Infections caught in buildings are a major global cause of sickness and mortality. Understanding how infections spread is pivotal to public health yet current knowledge of indoor transmission remains poor. To review the roles of natural ventilation and sunlight for controlling infection within healthcare environments. Comprehensive literature search was performed, using electronic and library databases to retrieve English language papers combining infection; risk; pathogen; and mention of ventilation; fresh air; and sunlight. Foreign language articles with English translation were included, with no limit imposed on publication date. In the past, hospitals were designed with south-facing glazing, cross-ventilation and high ceilings because fresh air and sunlight were thought to reduce infection risk. Historical and recent studies suggest that natural ventilation offers protection from transmission of airborne pathogens. Particle size, dispersal characteristics and transmission risk require more work to justify infection control practices concerning airborne pathogens. Sunlight boosts resistance to infection, with older studies suggesting potential roles for surface decontamination. Current knowledge of indoor transmission of pathogens is inadequate, partly due to lack of agreed definitions for particle types and mechanisms of spread. There is recent evidence to support historical data on the effects of natural ventilation but virtually none for sunlight. Modern practice of designing healthcare buildings for comfort favours pathogen persistence. As the number of effective antimicrobial agents declines, further work is required to clarify absolute risks from airborne pathogens along with any potential benefits from additional fresh air and sunlight. Copyright © 2013 The Healthcare Infection Society. Published by Elsevier Ltd. All rights reserved.

  19. Understanding management gurus and historical narratives: the benefits of a historic turn in management and organization studies

    NARCIS (Netherlands)

    Keulen, S.; Kroeze, R.

    2012-01-01

    A historic turn in organization studies requires a basic theoretical understanding of ‘doing history’ and an appreciation of the centrality of narrative in history. Following the cultural turn in history, narrativist historians and philosophers of history such as Hayden White, Frank Ankersmit and

  20. 'Understanding management gurus and historical narratives: The benefits of a historic turn in management and organization studies

    NARCIS (Netherlands)

    Kroeze, D.B.R.

    2012-01-01

    A historic turn in organization studies requires a basic theoretical understanding of 'doing history' and an appreciation of the centrality of narrative in history. Following the cultural turn in history, narrativist historians and philosophers of history such as Hayden White, Frank Ankersmit and

  1. Establishing the experimenting society : The historical origin of social experimentation according to the randomized controlled design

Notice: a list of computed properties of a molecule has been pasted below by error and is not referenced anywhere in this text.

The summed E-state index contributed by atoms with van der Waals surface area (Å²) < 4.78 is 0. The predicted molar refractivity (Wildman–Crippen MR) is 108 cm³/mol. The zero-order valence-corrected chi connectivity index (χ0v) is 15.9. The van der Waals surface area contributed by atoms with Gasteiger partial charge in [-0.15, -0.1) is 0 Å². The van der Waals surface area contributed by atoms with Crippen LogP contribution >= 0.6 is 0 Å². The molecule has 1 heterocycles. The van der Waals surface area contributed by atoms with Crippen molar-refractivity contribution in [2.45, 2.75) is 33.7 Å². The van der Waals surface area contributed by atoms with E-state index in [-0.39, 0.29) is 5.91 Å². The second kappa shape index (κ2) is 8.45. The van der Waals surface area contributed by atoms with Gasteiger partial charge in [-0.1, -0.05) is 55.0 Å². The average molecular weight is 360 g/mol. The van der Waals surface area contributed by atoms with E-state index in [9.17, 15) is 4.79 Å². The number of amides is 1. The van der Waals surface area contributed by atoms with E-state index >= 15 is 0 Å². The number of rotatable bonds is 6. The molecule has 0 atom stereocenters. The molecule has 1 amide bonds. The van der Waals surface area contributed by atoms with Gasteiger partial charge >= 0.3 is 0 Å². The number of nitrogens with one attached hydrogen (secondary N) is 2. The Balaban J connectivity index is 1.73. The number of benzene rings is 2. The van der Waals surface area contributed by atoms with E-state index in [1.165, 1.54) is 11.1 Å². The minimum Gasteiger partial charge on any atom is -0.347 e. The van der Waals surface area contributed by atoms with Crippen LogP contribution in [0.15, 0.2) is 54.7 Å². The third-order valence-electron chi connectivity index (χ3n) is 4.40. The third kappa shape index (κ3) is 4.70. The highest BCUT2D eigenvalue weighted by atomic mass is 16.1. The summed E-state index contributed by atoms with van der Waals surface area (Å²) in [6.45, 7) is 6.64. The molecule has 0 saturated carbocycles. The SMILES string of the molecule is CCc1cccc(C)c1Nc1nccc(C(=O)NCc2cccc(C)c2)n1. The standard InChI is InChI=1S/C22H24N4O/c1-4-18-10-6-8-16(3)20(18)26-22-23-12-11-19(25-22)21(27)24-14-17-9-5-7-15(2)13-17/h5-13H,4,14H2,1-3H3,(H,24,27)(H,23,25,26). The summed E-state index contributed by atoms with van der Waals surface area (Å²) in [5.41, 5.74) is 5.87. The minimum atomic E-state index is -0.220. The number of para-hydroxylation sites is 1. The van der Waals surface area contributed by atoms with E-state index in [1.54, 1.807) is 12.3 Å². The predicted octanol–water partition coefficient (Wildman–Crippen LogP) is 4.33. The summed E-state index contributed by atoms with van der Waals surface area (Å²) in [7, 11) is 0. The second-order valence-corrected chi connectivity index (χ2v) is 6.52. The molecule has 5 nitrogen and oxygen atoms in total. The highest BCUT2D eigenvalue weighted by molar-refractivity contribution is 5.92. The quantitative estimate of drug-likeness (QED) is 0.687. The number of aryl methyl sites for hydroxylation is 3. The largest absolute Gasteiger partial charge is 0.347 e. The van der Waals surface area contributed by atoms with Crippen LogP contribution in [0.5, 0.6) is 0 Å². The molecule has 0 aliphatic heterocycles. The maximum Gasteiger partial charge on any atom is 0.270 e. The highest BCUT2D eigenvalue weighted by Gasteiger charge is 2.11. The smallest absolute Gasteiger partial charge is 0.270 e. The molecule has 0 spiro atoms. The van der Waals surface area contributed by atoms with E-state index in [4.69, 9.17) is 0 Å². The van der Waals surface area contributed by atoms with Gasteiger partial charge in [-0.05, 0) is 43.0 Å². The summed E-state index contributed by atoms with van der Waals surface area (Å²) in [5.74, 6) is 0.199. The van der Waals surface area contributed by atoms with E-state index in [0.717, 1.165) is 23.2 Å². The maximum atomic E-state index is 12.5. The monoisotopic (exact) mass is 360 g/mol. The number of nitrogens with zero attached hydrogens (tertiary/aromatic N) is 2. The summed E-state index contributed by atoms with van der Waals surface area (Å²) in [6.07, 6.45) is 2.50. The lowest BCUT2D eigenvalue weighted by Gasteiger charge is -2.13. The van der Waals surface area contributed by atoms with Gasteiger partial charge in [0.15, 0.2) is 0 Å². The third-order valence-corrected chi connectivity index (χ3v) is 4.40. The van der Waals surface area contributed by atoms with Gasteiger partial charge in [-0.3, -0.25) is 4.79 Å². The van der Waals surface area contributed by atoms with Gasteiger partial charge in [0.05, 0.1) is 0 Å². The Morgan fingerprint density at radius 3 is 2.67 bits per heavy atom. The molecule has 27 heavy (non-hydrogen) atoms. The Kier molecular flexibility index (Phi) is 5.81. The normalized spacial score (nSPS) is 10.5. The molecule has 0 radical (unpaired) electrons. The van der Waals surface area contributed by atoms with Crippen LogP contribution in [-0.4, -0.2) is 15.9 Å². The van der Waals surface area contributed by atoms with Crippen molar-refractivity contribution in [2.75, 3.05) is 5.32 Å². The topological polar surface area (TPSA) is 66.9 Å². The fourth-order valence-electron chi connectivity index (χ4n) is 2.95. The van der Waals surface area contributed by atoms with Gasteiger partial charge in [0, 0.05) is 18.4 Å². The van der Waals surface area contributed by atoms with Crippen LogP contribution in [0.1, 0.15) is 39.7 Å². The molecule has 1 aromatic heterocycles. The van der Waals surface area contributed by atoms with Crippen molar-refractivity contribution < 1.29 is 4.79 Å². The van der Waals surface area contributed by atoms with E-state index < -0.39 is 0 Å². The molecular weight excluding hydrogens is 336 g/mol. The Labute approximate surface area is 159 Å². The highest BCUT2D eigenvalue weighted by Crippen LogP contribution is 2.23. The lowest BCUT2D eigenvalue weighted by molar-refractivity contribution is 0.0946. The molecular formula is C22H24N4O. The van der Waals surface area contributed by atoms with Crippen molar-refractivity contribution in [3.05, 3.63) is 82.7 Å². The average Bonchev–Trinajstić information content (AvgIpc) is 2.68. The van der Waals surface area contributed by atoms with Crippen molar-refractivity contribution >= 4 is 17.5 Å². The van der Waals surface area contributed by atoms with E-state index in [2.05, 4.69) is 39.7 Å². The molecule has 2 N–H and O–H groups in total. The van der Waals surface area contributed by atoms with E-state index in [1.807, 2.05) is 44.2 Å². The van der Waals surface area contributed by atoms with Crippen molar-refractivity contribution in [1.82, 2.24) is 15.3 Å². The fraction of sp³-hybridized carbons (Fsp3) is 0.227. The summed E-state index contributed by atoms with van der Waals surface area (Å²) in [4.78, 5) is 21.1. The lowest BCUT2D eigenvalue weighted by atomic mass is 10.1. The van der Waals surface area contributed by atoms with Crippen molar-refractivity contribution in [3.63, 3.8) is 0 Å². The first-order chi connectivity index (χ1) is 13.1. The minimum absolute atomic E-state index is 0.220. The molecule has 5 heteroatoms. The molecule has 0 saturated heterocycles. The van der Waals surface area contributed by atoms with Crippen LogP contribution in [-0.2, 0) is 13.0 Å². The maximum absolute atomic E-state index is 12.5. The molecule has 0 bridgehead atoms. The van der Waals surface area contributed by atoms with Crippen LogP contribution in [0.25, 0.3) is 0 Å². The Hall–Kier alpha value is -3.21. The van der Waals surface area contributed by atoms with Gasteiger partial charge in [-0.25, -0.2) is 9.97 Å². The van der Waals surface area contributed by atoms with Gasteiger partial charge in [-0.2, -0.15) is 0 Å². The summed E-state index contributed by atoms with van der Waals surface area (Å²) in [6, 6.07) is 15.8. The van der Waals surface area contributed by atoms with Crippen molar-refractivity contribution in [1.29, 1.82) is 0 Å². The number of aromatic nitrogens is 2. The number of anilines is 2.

NARCIS (Netherlands)

    Dehue, T

    2001-01-01

    This article tl aces the historical origin of social experimentation. It highlights the central role of psychology in establishing the randomized controlled design and its quasi-experimental derivatives. The author investigates the differences in the 19th- and 20th-century meaning of the expression

  2. Quasi-Experiments in Schools: The Case for Historical Cohort Control Groups

    Science.gov (United States)

    Walser, Tamara M.

    2014-01-01

    There is increased emphasis on using experimental and quasi-experimental methods to evaluate educational programs; however, educational evaluators and school leaders are often faced with challenges when implementing such designs in educational settings. Use of a historical cohort control group design provides a viable option for conducting…

  3. Analyzing historical land use changes using a Historical Land Use Reconstruction Model: a case study in Zhenlai County, northeastern China

    Science.gov (United States)

    Yang, Yuanyuan; Zhang, Shuwen; Liu, Yansui; Xing, Xiaoshi; de Sherbinin, Alex

    2017-01-01

    Historical land use information is essential to understanding the impact of anthropogenic modification of land use/cover on the temporal dynamics of environmental and ecological issues. However, due to a lack of spatial explicitness, complete thematic details and the conversion types for historical land use changes, the majority of historical land use reconstructions do not sufficiently meet the requirements for an adequate model. Considering these shortcomings, we explored the possibility of constructing a spatially-explicit modeling framework (HLURM: Historical Land Use Reconstruction Model). Then a three-map comparison method was adopted to validate the projected reconstruction map. The reconstruction suggested that the HLURM model performed well in the spatial reconstruction of various land-use categories, and had a higher figure of merit (48.19%) than models used in other case studies. The largest land use/cover type in the study area was determined to be grassland, followed by arable land and wetland. Using the three-map comparison, we noticed that the major discrepancies in land use changes among the three maps were as a result of inconsistencies in the classification of land-use categories during the study period, rather than as a result of the simulation model. PMID:28134342